- 16 Jan - 22 Jan, 2021
- 11 Jul - 17 Jul, 2020
- health & nutrition
As we navigate a new normal in the wake of the coronavirus pandemic, our schedules are changing drastically, our gyms are closing, and we are experiencing significant emotional stress. Because of this, stress eating is reaching an all-time high. The good news? There are some reliable strategies to help curb stress eating to ensure you feel your best during this difficult time. Read on:
Keep nutritious, satisfying snacks on hand
For those of us working from home, staying out of the kitchen throughout the day can be quite challenging. One simple way to get ahead of this is to stock your kitchen with healthy, appetising snack options to help tide you over until the next meal. Consider these simple choices: a piece of fruit with one tbsp of peanut or almond butter, raw veggies with two tbsp of hummus, five whole grain crackers with a slice of cheese, or one cup of yogurt with blueberries.
Reduce sedentary time
Exercise serves us in many ways and can be especially helpful with managing anxiety. Anything counts, so don’t negate the benefits of gentle movements like stretching or even completing household chores. Set a timer, or wear a fitness tracker to remind you to get up and move every hour.
Listen to your body
Your body is designed to provide physical cues to signal when you are hungry or full. Pay attention to what your body is telling you. Before you reach for that pantry door, ask yourself if you are eating because you are truly hungry.
Remove distractions at mealtimes
Eating in front of screens prevents us from recognising our body’s fullness cues. Try to eat most of your meals at the kitchen table.
Recognise your triggers
Identifying the emotions that precede stress eating can be an important step in addressing your triggers. Pay attention to any patterns that have developed around stress eating and make changes to prevent them.
Don’t skip meals
A global pandemic is not the time to deprive yourself by limiting calories or becoming overzealous with a weight loss plan. Be sure to get three balanced meals daily. Do your best to include a quality source of protein, vegetables, carbohydrates and healthy fats at each meal.
Get sufficient sleep
Research shows that lack of sleep can result in increases in ghrelin, your hunger hormone, and decreases in leptin, a hormone associated with satiety and fullness. Create a bedtime routine and stick to it.
Implement a stress management activity that works for you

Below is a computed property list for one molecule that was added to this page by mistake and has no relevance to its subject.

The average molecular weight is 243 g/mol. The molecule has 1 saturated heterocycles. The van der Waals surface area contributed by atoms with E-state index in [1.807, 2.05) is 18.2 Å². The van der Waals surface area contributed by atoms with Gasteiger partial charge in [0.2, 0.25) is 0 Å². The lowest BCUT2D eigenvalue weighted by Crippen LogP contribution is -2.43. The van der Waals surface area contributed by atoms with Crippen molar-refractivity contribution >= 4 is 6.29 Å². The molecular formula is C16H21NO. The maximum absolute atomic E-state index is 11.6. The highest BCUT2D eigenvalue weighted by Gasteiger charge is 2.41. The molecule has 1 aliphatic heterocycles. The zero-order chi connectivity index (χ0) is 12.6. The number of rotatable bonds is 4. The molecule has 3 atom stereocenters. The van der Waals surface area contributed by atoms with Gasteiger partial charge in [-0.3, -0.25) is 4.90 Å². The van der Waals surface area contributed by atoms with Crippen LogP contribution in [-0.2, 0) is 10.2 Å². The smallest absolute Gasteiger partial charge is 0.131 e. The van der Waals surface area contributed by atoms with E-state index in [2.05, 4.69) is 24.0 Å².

Be intentional about doing something for your mental health every day for at least 15 minutes. Consider walking, calling a friend, gardening, reading, or watching your favourite show. Whatever works for you, enjoy it.
Keep a normal routine
If you typically meal prep your lunches for the week in advance, keep this routine going. Go to bed and wake up at your normal hours and continue your exercise regimen.
Go easy on yourself
Let’s face it, times are tough. Food can be a major source of comfort, and comfort foods certainly have their place in the midst of a pandemic. We are never going to achieve an absolutely perfect diet, and that’s okay. If you fall off the proverbial wagon, remember to be gentle with yourself and do your best to get back on track.
Take away temptation
Don't keep hard-to-resist comfort foods in your home. And if you feel angry or blue, postpone your trip to the grocery store until you have your emotions in check.
Keep a food diary
Write down what you eat, how much you eat, when you eat, how you're feeling when you eat and how hungry you are. Over time, you might see patterns that reveal the connection between mood and food.
Practice portion control
It’s common for people to snack on foods directly from the containers in which they were sold, which may lead to overeating. For example, grabbing a pint of ice cream from the freezer and eating directly from the container rather than doling out a single portion in a dish may cause you to eat more than you intended. To combat this, practice portion control by serving yourself a single portion of food rather than eating out of larger containers.
Being stuck at home gives you more time to focus on healthy habits, including drinking enough fluids. Maintaining proper hydration is important for overall health and may help you prevent overeating related to stress. In fact, research has found an association between chronic dehydration and an elevated risk of obesity. Plus, being dehydrated can lead to alterations in mood, attention, and energy levels, which can also affect your eating habits.
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